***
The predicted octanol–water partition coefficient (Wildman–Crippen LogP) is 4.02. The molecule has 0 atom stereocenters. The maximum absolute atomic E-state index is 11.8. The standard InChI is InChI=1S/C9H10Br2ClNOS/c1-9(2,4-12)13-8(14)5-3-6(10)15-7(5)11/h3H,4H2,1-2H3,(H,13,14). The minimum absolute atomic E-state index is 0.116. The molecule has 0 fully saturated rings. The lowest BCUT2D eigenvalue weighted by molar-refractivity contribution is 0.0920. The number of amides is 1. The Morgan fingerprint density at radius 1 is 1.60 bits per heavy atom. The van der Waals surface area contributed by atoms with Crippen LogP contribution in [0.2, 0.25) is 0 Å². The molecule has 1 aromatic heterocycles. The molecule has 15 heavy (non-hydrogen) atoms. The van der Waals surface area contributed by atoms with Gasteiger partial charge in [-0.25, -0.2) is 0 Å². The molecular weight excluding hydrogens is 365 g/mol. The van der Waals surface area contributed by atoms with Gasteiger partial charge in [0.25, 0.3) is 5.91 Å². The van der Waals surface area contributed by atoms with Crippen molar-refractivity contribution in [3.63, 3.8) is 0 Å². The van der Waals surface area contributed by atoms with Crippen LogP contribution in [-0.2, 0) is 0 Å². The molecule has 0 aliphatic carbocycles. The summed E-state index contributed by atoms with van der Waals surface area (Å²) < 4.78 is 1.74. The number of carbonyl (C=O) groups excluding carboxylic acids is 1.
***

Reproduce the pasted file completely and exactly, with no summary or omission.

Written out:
The predicted octanol–water partition coefficient (Wildman–Crippen LogP) is 4.02. The molecule has 0 atom stereocenters. The maximum absolute atomic E-state index is 11.8. The standard InChI is InChI=1S/C9H10Br2ClNOS/c1-9(2,4-12)13-8(14)5-3-6(10)15-7(5)11/h3H,4H2,1-2H3,(H,13,14). The minimum absolute atomic E-state index is 0.116. The molecule has 0 fully saturated rings. The lowest BCUT2D eigenvalue weighted by molar-refractivity contribution is 0.0920. The number of amides is 1. The Morgan fingerprint density at radius 1 is 1.60 bits per heavy atom. The van der Waals surface area contributed by atoms with Crippen LogP contribution in [0.2, 0.25) is 0 Å². The molecule has 1 aromatic heterocycles. The molecule has 15 heavy (non-hydrogen) atoms. The van der Waals surface area contributed by atoms with Gasteiger partial charge in [-0.25, -0.2) is 0 Å². The molecular weight excluding hydrogens is 365 g/mol. The van der Waals surface area contributed by atoms with Gasteiger partial charge in [0.25, 0.3) is 5.91 Å². The van der Waals surface area contributed by atoms with Crippen molar-refractivity contribution in [3.63, 3.8) is 0 Å². The van der Waals surface area contributed by atoms with Crippen LogP contribution in [-0.2, 0) is 0 Å². The molecule has 0 aliphatic carbocycles. The summed E-state index contributed by atoms with van der Waals surface area (Å²) < 4.78 is 1.74. The number of carbonyl (C=O) groups excluding carboxylic acids is 1.